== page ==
foundations. Laying of mass concrete should start when
5.3 Chemicals to be Used for Soil Treatment
the chemical emulsion has been absorbed by the soil

Ltd
Treating the soil beneath the building and around the and the surface is quite dry. Treatment should not be
foundations with a soil insecticide is a preventive carried out when it is raining or when the soil is wet

ce
measure. The purpose of the treatment is to create a
continuous chemical barrier between the ground from
with rain or sub-soil water. The foregoing requirements
applies also in the case of treatment to the filled earth
ien
where termites come and woodwork or other cellulosic surface within the plinth area before laying the sub-
materials in the buildings. grade for the floor.
om
sc

The chemicals given in Table 1 conforming to relevant 6.3 Disturbance


r.c

Indian Standards, in water emulsion are effective when


1@ rop

applied uniformly over the area to be treated. Once formed, treated soil barriers shall not be
ye

disturbed. If, by chance, treated soil barriers are


ma er C

Table 1 Chemicals for Anti-termite Treatment disturbed, immediate step shall be taken to restore the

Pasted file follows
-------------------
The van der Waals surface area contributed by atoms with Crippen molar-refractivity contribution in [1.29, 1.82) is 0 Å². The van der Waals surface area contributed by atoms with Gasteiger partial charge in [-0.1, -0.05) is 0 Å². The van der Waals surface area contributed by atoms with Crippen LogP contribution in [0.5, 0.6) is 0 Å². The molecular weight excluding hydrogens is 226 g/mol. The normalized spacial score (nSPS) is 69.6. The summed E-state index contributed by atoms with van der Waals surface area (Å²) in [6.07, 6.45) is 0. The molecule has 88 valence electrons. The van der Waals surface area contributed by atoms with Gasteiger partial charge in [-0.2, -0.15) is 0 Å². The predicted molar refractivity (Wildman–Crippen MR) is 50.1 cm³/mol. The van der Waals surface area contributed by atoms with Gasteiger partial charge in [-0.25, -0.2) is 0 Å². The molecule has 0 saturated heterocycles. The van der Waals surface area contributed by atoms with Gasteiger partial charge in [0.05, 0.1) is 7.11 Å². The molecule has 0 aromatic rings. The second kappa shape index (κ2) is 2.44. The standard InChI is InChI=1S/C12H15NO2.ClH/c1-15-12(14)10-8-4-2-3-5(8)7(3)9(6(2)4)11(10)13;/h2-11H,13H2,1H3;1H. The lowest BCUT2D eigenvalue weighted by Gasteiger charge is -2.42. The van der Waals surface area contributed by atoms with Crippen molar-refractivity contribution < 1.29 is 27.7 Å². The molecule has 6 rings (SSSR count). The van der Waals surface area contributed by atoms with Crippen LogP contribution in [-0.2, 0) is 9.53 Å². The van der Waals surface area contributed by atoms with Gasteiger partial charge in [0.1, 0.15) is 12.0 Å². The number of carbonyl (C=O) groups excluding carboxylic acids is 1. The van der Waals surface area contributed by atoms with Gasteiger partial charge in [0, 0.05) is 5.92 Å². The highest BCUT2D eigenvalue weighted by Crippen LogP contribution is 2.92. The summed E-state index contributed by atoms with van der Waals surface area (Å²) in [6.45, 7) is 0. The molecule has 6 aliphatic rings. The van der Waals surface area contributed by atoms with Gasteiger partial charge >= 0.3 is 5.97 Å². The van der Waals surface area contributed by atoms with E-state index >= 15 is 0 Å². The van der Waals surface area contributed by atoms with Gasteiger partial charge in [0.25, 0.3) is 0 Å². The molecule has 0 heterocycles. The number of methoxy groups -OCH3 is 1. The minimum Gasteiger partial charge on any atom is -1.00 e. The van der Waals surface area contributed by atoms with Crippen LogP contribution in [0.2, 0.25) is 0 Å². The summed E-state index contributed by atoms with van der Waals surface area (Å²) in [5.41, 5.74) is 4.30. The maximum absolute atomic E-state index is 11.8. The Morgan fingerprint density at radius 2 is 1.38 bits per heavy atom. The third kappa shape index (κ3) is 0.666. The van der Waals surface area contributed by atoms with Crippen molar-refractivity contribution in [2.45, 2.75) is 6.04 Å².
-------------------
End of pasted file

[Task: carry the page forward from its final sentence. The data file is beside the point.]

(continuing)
ba

continuity and completeness of the barrier system.


Chemical Relevant Concent- Dosage
Indian ration by
7 TREATMENT
ay

Standard Mass,
Percent
7.1 Soil Treatment
oB

(Active
Ingredient)
(1) (2) (3) (4) The chemicals described in 5.3 shall be applied
uniformly at the prescribed rate in all the stages of the
dt

ar

Chlorpyriphos 20 EC IS 8944 1.0 250 ml in 5 l


water treatment. Hand operated pressure pump or an
.sh

Imidacloprid 30.50 SC IS 16131 0.075 10.5 ml in 5 l electrically operated pump shall be used for uniform
se

(under water spraying of the chemical from graduated containers.


print)
en

Proper check shall be kept so that the specified quantity


ek

NOTES of chemical is used for the required area during the


Lic

viv

1 The above mentioned chemicals are registered (as on date) operation.


chemicals with the Central Insecticides Board — Registration
Committee (CIB RC). Efforts will be made to update (add/ 7.1.1 In the event of waterlogging of foundation, the
delete) the list of chemicals (Termiticides) as obtained time to water shall be pumped out and the chemicals applied
time from the CIB RC for incorporation in the above table when the soil is absorbent .